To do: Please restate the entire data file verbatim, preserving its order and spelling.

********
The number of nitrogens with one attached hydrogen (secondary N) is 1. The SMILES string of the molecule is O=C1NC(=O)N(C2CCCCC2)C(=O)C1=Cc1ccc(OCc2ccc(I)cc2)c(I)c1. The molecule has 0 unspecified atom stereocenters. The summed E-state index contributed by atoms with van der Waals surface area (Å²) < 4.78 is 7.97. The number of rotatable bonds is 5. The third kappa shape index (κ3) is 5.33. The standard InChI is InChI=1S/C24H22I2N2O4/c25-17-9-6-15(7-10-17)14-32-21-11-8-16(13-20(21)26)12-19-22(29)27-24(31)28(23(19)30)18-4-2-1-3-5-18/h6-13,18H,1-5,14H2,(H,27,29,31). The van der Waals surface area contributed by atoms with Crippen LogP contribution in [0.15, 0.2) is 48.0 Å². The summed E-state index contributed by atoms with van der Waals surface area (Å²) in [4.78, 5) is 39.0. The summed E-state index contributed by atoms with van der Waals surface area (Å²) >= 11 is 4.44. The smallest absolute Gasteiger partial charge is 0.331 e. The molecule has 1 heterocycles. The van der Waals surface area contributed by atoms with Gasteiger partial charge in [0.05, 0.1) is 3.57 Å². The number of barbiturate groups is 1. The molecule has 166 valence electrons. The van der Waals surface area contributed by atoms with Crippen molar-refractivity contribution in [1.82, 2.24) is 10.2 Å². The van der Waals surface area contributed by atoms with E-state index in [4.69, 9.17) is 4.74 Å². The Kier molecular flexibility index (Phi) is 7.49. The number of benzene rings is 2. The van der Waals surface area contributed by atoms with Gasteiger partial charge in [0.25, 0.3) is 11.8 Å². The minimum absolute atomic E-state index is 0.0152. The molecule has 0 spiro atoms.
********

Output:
The number of nitrogens with one attached hydrogen (secondary N) is 1. The SMILES string of the molecule is O=C1NC(=O)N(C2CCCCC2)C(=O)C1=Cc1ccc(OCc2ccc(I)cc2)c(I)c1. The molecule has 0 unspecified atom stereocenters. The summed E-state index contributed by atoms with van der Waals surface area (Å²) < 4.78 is 7.97. The number of rotatable bonds is 5. The third kappa shape index (κ3) is 5.33. The standard InChI is InChI=1S/C24H22I2N2O4/c25-17-9-6-15(7-10-17)14-32-21-11-8-16(13-20(21)26)12-19-22(29)27-24(31)28(23(19)30)18-4-2-1-3-5-18/h6-13,18H,1-5,14H2,(H,27,29,31). The van der Waals surface area contributed by atoms with Crippen LogP contribution in [0.15, 0.2) is 48.0 Å². The summed E-state index contributed by atoms with van der Waals surface area (Å²) in [4.78, 5) is 39.0. The summed E-state index contributed by atoms with van der Waals surface area (Å²) >= 11 is 4.44. The smallest absolute Gasteiger partial charge is 0.331 e. The molecule has 1 heterocycles. The van der Waals surface area contributed by atoms with Gasteiger partial charge in [0.05, 0.1) is 3.57 Å². The number of barbiturate groups is 1. The molecule has 166 valence electrons. The van der Waals surface area contributed by atoms with Crippen molar-refractivity contribution in [1.82, 2.24) is 10.2 Å². The van der Waals surface area contributed by atoms with E-state index in [4.69, 9.17) is 4.74 Å². The Kier molecular flexibility index (Phi) is 7.49. The number of benzene rings is 2. The van der Waals surface area contributed by atoms with Gasteiger partial charge in [0.25, 0.3) is 11.8 Å². The minimum absolute atomic E-state index is 0.0152. The molecule has 0 spiro atoms.